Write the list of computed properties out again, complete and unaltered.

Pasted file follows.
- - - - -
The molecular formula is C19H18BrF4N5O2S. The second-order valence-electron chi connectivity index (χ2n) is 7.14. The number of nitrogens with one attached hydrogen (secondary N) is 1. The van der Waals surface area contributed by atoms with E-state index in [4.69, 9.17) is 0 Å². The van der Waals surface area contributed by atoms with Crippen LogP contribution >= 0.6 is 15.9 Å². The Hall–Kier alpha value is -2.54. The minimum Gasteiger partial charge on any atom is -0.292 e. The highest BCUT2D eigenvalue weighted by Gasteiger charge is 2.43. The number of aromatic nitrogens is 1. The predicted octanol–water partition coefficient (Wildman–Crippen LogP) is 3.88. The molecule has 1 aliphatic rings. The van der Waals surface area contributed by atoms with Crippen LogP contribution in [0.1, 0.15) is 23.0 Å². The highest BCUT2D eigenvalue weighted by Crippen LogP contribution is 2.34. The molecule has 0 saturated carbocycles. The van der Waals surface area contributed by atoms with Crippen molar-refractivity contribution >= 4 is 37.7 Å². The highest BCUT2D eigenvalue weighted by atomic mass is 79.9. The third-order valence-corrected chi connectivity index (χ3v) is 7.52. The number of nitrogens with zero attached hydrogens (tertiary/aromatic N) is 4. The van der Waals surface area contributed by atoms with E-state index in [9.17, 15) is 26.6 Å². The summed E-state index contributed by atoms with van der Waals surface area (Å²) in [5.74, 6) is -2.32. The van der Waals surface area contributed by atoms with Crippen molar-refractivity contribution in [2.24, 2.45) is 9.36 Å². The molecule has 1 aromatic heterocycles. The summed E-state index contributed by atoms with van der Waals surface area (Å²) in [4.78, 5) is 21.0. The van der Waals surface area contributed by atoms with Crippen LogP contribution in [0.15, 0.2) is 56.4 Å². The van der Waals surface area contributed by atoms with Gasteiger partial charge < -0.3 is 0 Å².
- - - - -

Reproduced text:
The molecular formula is C19H18BrF4N5O2S. The second-order valence-electron chi connectivity index (χ2n) is 7.14. The number of nitrogens with one attached hydrogen (secondary N) is 1. The van der Waals surface area contributed by atoms with E-state index in [4.69, 9.17) is 0 Å². The van der Waals surface area contributed by atoms with Crippen LogP contribution >= 0.6 is 15.9 Å². The Hall–Kier alpha value is -2.54. The minimum Gasteiger partial charge on any atom is -0.292 e. The highest BCUT2D eigenvalue weighted by Gasteiger charge is 2.43. The number of aromatic nitrogens is 1. The predicted octanol–water partition coefficient (Wildman–Crippen LogP) is 3.88. The molecule has 1 aliphatic rings. The van der Waals surface area contributed by atoms with Crippen LogP contribution in [0.1, 0.15) is 23.0 Å². The highest BCUT2D eigenvalue weighted by Crippen LogP contribution is 2.34. The molecule has 0 saturated carbocycles. The van der Waals surface area contributed by atoms with Crippen molar-refractivity contribution >= 4 is 37.7 Å². The highest BCUT2D eigenvalue weighted by atomic mass is 79.9. The third-order valence-corrected chi connectivity index (χ3v) is 7.52. The number of nitrogens with zero attached hydrogens (tertiary/aromatic N) is 4. The van der Waals surface area contributed by atoms with E-state index in [9.17, 15) is 26.6 Å². The summed E-state index contributed by atoms with van der Waals surface area (Å²) in [5.74, 6) is -2.32. The van der Waals surface area contributed by atoms with Crippen molar-refractivity contribution in [2.24, 2.45) is 9.36 Å². The molecule has 1 aromatic heterocycles. The summed E-state index contributed by atoms with van der Waals surface area (Å²) in [4.78, 5) is 21.0. The van der Waals surface area contributed by atoms with Crippen LogP contribution in [0.15, 0.2) is 56.4 Å². The van der Waals surface area contributed by atoms with Gasteiger partial charge < -0.3 is 0 Å².